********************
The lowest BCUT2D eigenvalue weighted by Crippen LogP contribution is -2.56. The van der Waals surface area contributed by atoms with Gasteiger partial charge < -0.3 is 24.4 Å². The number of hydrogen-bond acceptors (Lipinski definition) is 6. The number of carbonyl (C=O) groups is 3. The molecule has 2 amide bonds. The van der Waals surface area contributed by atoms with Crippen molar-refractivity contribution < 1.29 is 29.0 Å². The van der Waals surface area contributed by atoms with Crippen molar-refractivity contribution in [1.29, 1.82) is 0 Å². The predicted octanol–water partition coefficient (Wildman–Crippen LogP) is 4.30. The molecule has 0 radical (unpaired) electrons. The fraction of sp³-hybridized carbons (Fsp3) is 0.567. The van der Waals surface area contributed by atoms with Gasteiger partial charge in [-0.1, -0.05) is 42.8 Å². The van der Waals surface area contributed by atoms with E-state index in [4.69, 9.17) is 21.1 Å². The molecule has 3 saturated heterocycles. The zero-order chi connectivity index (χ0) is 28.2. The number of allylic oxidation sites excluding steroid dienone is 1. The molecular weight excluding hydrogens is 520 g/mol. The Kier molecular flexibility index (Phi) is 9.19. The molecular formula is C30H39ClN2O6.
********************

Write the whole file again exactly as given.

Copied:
The lowest BCUT2D eigenvalue weighted by Crippen LogP contribution is -2.56. The van der Waals surface area contributed by atoms with Gasteiger partial charge < -0.3 is 24.4 Å². The number of hydrogen-bond acceptors (Lipinski definition) is 6. The number of carbonyl (C=O) groups is 3. The molecule has 2 amide bonds. The van der Waals surface area contributed by atoms with Crippen molar-refractivity contribution < 1.29 is 29.0 Å². The van der Waals surface area contributed by atoms with Crippen molar-refractivity contribution in [1.29, 1.82) is 0 Å². The predicted octanol–water partition coefficient (Wildman–Crippen LogP) is 4.30. The molecule has 0 radical (unpaired) electrons. The fraction of sp³-hybridized carbons (Fsp3) is 0.567. The van der Waals surface area contributed by atoms with Gasteiger partial charge in [-0.1, -0.05) is 42.8 Å². The van der Waals surface area contributed by atoms with E-state index in [4.69, 9.17) is 21.1 Å². The molecule has 3 saturated heterocycles. The zero-order chi connectivity index (χ0) is 28.2. The number of allylic oxidation sites excluding steroid dienone is 1. The molecular weight excluding hydrogens is 520 g/mol. The Kier molecular flexibility index (Phi) is 9.19. The molecular formula is C30H39ClN2O6.